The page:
Food prices must drop in Africa: How can this be achieved?

By Thomas Allen, Sahel and West Africa Club Secretariat (SWAC/OECD)

After the 2007-08 crisis, we got into the bad habit when discussing food prices of focusing almost exclusively on volatility and overlooking the question of the level of prices. Of course, reasons were good for this; between February 2007 and February 2008, world food prices jumped 60%. These increases combined with local factors had dramatic effects, particularly in West Africa, where millions of households already had insufficient income to cover their basic nutritional needs. Today, according to OECD and FAO projections, food prices are expected to remain stable in the medium-term. This is a good time to re-examine some important questions.

Are food products cheap in sub-Saharan Africa?

The question may seem surprising, as food is no doubt cheaper in the poorest countries. This is the first thing that any tourist would tell you, and it is confirmed by statistics. Sub-Saharan countries do indeed have the lowest prices in absolute terms (see figure). African food products are therefore much more affordable…for the European consumer. What about for the African consumer? Continue reading

What gets measured gets managed: Tapping into local procurement in the mining industry to advance development

By Luke Balleny, Manager, Role of Mining and Metals in Society, International Council on Mining and Metals

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Zambia – crusher for manufactured sand. Photo: Shutterstock

How do mining companies spend their money? If you didn’t know and listened only to the media, you might think such companies spend the most on taxes and royalties. However, you’d be wrong.

When minerals or metals are monetised, the revenue is shared between four main stakeholders in the following ways:

  1. 50–65% of mining revenue goes to operating and capital expenditure, such as the suppliers who are paid for their inputs.
  2. 15–20% goes to government, which receives its share through royalties and taxes.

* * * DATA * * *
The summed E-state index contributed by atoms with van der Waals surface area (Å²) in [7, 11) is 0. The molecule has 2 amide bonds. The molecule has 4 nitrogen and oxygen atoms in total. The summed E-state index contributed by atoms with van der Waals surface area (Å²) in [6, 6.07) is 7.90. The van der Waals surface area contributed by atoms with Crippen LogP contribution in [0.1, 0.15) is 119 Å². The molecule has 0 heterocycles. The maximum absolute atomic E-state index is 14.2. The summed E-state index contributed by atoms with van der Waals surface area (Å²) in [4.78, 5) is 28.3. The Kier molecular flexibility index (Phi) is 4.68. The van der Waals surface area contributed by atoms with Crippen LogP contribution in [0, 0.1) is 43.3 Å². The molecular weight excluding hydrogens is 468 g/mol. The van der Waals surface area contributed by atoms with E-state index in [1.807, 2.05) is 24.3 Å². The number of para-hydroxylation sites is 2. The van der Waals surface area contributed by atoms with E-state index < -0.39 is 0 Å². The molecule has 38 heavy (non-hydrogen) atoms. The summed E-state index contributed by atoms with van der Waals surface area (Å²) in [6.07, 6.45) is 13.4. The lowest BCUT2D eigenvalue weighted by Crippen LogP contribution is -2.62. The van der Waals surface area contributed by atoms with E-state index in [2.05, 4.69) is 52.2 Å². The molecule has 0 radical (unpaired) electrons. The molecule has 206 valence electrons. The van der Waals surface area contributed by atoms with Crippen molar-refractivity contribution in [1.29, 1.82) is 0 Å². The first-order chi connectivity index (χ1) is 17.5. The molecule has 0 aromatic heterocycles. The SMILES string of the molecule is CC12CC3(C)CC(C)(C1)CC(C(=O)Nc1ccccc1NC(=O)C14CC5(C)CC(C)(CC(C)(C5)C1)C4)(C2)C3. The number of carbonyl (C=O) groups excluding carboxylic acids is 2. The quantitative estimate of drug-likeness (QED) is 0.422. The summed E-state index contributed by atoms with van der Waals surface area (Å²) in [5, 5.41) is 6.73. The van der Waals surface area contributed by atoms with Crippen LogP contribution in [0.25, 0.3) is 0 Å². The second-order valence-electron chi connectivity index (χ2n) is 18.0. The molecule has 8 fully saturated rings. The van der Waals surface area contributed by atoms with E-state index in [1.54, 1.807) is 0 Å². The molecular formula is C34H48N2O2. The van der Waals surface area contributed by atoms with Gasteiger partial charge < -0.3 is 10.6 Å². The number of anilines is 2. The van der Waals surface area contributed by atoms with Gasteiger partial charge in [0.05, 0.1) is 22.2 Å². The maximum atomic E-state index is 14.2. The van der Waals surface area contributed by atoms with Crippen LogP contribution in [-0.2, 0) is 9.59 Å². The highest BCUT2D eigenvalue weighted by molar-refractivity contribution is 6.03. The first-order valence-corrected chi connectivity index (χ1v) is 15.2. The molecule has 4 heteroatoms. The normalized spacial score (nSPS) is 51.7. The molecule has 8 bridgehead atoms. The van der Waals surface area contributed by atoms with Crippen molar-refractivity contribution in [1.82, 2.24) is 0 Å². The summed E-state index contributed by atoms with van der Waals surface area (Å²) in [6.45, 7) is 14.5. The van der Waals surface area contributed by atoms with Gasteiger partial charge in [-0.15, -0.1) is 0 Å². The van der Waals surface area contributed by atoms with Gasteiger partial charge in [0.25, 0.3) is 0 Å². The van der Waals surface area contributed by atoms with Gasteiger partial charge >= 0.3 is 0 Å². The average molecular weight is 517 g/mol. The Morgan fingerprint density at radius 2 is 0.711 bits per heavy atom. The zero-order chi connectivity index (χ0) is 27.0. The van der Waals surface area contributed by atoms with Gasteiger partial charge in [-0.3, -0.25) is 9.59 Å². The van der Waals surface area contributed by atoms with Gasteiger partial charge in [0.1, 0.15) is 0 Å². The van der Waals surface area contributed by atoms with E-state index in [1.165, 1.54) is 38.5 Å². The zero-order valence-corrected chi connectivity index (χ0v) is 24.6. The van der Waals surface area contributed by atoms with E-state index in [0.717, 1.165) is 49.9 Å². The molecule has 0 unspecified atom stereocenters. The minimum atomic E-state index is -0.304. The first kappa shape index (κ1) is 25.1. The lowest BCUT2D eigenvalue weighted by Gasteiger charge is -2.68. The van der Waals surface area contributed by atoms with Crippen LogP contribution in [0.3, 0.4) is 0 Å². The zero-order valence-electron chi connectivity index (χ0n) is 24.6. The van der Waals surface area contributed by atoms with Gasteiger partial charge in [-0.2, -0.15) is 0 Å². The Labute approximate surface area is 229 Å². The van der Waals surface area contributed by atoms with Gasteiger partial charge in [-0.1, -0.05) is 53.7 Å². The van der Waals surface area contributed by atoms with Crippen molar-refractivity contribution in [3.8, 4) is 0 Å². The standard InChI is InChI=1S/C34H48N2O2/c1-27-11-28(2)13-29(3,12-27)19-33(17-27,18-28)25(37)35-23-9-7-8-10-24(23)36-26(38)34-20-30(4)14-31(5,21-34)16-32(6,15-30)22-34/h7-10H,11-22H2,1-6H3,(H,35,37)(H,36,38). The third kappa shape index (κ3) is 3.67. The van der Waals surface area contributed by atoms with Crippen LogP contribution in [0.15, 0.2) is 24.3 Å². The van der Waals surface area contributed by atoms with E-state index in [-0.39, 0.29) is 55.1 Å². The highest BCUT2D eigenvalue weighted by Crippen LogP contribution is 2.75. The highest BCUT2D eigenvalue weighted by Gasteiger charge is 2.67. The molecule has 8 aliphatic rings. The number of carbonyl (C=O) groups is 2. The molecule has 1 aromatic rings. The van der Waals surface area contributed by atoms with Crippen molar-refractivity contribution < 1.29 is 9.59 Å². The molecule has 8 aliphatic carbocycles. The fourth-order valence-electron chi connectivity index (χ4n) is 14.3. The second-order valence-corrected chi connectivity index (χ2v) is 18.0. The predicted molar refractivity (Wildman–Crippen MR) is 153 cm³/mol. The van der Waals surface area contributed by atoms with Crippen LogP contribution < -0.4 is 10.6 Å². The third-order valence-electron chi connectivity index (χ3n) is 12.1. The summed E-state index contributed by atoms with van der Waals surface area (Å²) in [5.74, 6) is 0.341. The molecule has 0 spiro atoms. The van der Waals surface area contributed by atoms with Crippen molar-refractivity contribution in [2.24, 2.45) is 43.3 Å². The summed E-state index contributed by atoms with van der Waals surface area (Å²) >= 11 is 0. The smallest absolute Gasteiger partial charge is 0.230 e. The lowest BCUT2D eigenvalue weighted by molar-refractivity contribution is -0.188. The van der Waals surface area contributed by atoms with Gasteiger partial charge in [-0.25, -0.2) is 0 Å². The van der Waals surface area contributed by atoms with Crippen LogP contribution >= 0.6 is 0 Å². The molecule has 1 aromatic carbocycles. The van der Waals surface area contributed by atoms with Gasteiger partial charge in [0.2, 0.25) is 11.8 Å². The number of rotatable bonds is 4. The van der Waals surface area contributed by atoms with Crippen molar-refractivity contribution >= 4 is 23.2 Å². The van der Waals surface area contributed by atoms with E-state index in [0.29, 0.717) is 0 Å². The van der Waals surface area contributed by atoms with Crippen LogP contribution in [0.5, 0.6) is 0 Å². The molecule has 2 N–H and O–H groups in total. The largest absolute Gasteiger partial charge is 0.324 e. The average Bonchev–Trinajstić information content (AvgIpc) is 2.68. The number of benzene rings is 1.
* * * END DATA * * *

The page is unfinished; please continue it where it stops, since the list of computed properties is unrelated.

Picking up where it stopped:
3. 15–20% goes to investors who receive profits, typically a residual after the other payments have been made.
  4. 10–20% goes to employees who are paid their wages.

A World Gold Council (WGC) study shows that out of the total annual spending in 2012 of USD 55 billion by the 15 WGC members studied, some USD 35 billion were payments to other businesses, mostly subcontracting and procurement. Less than USD 10 billion were royalty and tax payments to governments.

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Are we ready to prevent the next food price crisis?

By Denis Drechsler, Project Manager, Agricultural Market Information System (AMIS), Food and Agriculture Organization of the United Nations

food-crisisWhen prices of staple food crops soared in international markets in 2007-10, it was a wakeup call for many world leaders to take action. In view of millions of families being pushed into hunger, the G20 decided to create the Agricultural Market Information System (AMIS) to combat excessive volatility by enhancing transparency and policy co-ordination in international food markets.

Since its launch in 2011, AMIS has provided more reliable and timely assessments of global food supplies by working closely with the main trading countries of staple food crops. This has created a more level playing field for all market actors to make informed decisions. Even more important have been achievements in the area of policy dialogue. When maize prices spiked in 2012, for example, regular exchanges among the key producing countries helped avoid a repeat of hasty policy action, such as export bans that had exacerbated market turbulences in the past. Through AMIS, it seems, the world is better prepared to minimise the risk of future food price crises.

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Energy for the 2030 Agenda

By Dr. Fatih Birol, Executive Director, International Energy Agency

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Africa’s night sky could change dramatically if we achieve “energy for all” by 2030.

The 2030 Agenda for Sustainable Development has been ratified, and access to affordable, reliable, sustainable and modern energy for all by 2030 is a target in its own right (SDG 7). Modern energy is central to achieving global development: it has never been a more important time to understand where the world stands on achieving this target, and to propose pragmatic strategies for achieving universal energy access.1